Soledad Navarro took this photo of the Juvenile winged pipe in the Clam area. It’s something you don’t see every day for sure. Here’s a bit of information on it.
Juvenile winged pipe fish
Scientific Name:Halicampus macrorhynchus
Also known as Ornate Pipefish and Whiskered Pipefish. Found singly or in pairs on reef flats and sea grass areas, among coral rubble and algae covered rocks. This Pipefish has flaps along the dorsal surface (back) of the fish and under the snout giving the fish an irregular outline. Skin flaps and wings are more exaggerated in juveniles. Varies in colour from place to place. They feed on tiny swimming invertebrates which they suck whole into their mouths. Length – 18cm, Depth – 3-25m, Widespread Indo-Pacific. Pipefish are like seahorses in that the male gives birth! The female deposits their eggs after fertilization into the males pouch to incubate the eggs for one month before giving birth.
A big welcome to this wonderful group from China. Xiao Long Tan and Elaine started the Beijing Divers Club decades ago, maybe even the first dive club in China. Tan was Tech Asia’s point of contact with the National Museum of China’s Archaeological Dept, which kept tech Asia quite busy with over sixty technical courses when they trained their teams up to Trimix and Wreck Diver. Sam took them all to Florida for Cave Courses. Oliver (Jie Ao) was also one of that group. Last time we saw them was in 2014 when they flew Sam and Dave Ross up to Guilin to help with a cave project. Diving with us on this trip were: Ao Jie, Fei Lui, Xinyi Zhang, Xiao (Tan) Long, Yi (Elaine) Chen, and Sun Yanna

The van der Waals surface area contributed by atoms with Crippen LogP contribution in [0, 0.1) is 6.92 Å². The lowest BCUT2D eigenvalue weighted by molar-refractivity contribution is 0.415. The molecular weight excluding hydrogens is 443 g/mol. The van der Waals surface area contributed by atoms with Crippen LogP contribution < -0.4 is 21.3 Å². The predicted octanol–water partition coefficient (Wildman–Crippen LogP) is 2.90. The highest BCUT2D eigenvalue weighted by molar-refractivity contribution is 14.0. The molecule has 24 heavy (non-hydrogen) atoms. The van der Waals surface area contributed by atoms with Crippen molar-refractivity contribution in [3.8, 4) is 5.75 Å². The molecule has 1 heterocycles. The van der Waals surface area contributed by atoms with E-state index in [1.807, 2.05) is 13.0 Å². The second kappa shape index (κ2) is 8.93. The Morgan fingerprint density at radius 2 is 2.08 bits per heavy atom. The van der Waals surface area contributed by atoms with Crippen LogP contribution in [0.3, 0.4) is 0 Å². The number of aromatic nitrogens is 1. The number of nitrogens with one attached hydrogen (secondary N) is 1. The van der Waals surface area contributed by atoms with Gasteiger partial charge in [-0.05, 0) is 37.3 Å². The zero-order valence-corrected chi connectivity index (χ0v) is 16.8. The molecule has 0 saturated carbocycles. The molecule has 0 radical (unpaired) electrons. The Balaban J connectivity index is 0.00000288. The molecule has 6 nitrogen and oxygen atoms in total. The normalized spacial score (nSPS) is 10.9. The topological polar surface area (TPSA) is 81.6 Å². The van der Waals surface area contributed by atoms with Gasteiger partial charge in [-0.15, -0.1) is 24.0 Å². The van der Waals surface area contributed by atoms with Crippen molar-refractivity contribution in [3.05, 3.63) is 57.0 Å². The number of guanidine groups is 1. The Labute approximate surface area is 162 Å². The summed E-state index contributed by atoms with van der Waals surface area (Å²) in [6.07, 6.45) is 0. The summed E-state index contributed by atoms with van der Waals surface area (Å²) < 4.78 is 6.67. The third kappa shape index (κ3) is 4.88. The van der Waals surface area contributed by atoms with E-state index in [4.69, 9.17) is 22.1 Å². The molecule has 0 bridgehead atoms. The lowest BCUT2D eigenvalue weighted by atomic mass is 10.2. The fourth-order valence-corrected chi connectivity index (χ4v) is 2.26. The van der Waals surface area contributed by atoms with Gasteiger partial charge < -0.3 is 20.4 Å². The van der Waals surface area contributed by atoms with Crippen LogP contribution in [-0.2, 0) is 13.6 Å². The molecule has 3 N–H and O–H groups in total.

Congratulations to Anna Barker for earning her PADI DPV certification. It’s always a very special time for us when the Barker family is here as they have been coming here since both girls we’re just Bubble-makers. Pete, Jeff and Anna enjoyed the scooting around while Julie unfortunately had to be the supervisor on this trip.